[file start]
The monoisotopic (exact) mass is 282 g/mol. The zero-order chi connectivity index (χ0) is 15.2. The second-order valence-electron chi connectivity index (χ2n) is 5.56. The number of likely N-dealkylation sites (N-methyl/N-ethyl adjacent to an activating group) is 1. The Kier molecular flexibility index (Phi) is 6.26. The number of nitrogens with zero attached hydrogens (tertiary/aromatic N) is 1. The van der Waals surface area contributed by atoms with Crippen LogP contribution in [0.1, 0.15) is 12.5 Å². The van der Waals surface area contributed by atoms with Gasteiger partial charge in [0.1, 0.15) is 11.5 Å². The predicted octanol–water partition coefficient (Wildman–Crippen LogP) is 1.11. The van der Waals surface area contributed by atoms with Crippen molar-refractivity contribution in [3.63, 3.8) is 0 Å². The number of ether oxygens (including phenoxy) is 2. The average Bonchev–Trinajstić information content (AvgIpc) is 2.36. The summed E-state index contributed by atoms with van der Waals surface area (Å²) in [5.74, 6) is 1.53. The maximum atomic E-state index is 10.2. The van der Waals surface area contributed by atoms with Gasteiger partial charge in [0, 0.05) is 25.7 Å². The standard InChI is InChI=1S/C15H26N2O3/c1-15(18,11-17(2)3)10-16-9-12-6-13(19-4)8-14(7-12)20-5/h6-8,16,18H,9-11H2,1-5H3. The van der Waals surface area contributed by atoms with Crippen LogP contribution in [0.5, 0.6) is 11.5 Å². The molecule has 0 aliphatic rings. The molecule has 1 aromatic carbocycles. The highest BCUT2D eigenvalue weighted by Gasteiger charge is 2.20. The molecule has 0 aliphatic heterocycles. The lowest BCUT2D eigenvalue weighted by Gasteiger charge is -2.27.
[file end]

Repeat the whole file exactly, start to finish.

The monoisotopic (exact) mass is 282 g/mol. The zero-order chi connectivity index (χ0) is 15.2. The second-order valence-electron chi connectivity index (χ2n) is 5.56. The number of likely N-dealkylation sites (N-methyl/N-ethyl adjacent to an activating group) is 1. The Kier molecular flexibility index (Phi) is 6.26. The number of nitrogens with zero attached hydrogens (tertiary/aromatic N) is 1. The van der Waals surface area contributed by atoms with Crippen LogP contribution in [0.1, 0.15) is 12.5 Å². The van der Waals surface area contributed by atoms with Gasteiger partial charge in [0.1, 0.15) is 11.5 Å². The predicted octanol–water partition coefficient (Wildman–Crippen LogP) is 1.11. The van der Waals surface area contributed by atoms with Crippen molar-refractivity contribution in [3.63, 3.8) is 0 Å². The number of ether oxygens (including phenoxy) is 2. The average Bonchev–Trinajstić information content (AvgIpc) is 2.36. The summed E-state index contributed by atoms with van der Waals surface area (Å²) in [5.74, 6) is 1.53. The maximum atomic E-state index is 10.2. The van der Waals surface area contributed by atoms with Gasteiger partial charge in [0, 0.05) is 25.7 Å². The standard InChI is InChI=1S/C15H26N2O3/c1-15(18,11-17(2)3)10-16-9-12-6-13(19-4)8-14(7-12)20-5/h6-8,16,18H,9-11H2,1-5H3. The van der Waals surface area contributed by atoms with Crippen LogP contribution in [0.5, 0.6) is 11.5 Å². The molecule has 0 aliphatic rings. The molecule has 1 aromatic carbocycles. The highest BCUT2D eigenvalue weighted by Gasteiger charge is 2.20. The molecule has 0 aliphatic heterocycles. The lowest BCUT2D eigenvalue weighted by Gasteiger charge is -2.27.